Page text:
The stakes for Africa’s oldest liberation movement have rarely been higher.
South Africa’s ruling African National Congress is fending off fresh crises as the bitter fight for control of the former liberation party grows before President Jacob Zuma steps down as party leader in December.
Room 1026 of Johannesburg’s Central Police Station looks like any mid-century office in need of a fresh coat of paint: Dusty vertical blinds hang in the window, opening onto an unremarkable view of a chip shop, a lunchtime favorite for police officers.
Zimbabwe’s President Robert Mugabe has arrived in South Africa as his wife is accused of assaulting a young model.
Five years after South African police shot dead 34 striking mine workers, recalling police brutality under apartheid, rights groups say no one has been prosecuted and miners’ living conditions are as “squalid” as ever.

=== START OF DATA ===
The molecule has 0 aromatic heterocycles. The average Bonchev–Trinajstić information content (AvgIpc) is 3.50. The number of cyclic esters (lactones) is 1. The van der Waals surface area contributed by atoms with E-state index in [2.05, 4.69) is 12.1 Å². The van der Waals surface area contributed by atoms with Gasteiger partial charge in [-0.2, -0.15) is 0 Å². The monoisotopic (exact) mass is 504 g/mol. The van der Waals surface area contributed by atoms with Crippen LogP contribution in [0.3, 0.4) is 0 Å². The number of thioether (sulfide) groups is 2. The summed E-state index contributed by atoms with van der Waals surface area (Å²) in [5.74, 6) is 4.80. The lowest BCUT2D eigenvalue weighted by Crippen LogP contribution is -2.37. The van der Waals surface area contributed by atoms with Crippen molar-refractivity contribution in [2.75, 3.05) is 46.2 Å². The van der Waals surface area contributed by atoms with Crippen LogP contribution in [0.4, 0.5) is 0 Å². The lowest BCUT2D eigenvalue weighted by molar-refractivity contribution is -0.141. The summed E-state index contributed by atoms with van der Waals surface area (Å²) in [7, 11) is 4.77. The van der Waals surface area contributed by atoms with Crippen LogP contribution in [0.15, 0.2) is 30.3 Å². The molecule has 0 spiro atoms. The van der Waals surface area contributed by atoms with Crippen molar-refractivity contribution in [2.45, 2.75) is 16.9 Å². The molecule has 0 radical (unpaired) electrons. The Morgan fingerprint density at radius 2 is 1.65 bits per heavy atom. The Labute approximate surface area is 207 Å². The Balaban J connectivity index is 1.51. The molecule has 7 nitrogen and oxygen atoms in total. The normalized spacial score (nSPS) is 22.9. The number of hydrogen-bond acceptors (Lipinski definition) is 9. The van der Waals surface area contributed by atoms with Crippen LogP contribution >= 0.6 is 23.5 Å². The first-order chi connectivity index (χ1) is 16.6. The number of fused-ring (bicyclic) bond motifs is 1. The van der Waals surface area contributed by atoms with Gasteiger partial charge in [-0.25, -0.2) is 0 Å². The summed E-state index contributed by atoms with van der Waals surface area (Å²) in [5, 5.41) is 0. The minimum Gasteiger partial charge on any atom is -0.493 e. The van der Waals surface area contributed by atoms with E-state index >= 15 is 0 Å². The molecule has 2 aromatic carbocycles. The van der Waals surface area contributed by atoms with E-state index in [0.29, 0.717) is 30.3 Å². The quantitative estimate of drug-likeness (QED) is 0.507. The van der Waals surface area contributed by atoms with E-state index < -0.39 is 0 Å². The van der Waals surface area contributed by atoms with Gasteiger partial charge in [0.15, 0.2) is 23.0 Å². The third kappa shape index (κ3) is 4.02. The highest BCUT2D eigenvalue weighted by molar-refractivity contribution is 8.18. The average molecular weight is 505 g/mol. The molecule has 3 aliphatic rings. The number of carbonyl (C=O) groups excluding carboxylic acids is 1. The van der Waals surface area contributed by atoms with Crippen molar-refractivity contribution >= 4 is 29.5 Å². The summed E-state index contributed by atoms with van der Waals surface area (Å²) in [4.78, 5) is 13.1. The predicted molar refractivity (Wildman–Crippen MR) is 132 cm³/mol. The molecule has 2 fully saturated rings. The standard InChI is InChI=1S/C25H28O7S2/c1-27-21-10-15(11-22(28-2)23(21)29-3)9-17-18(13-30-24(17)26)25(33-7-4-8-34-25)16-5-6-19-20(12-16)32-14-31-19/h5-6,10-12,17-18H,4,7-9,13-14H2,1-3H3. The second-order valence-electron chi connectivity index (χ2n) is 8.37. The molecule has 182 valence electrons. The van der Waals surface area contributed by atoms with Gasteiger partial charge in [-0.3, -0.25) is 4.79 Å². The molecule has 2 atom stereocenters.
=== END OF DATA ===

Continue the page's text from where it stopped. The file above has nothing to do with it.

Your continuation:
The wife of Zimbabwe’s president handed herself over to police in South Africa on Tuesday after being accused of assaulting a young woman Sunday night at an upscale Johannesburg hotel, South Africa’s police minister said.
Minutes after South African President Jacob Zuma narrowly escaped a no-confidence vote this week, he was singing and dancing outside parliament with a throng of supporters from his African National Congress party.
South Africa’s main opposition party submitted a motion to dissolve the nation’s parliament on Thursday, which, if passed, would require fresh national elections.
South Africa’s parliament will vote by secret ballot on a motion of no confidence on South African President Jacob Zuma on Tuesday, the legislative body’s speaker announced Monday.
When President Donald Trump left his chair at this month’s G20 summit while Africa was discussed and had daughter Ivanka sit in for him, critics blasted it as a breach of diplomatic protocol.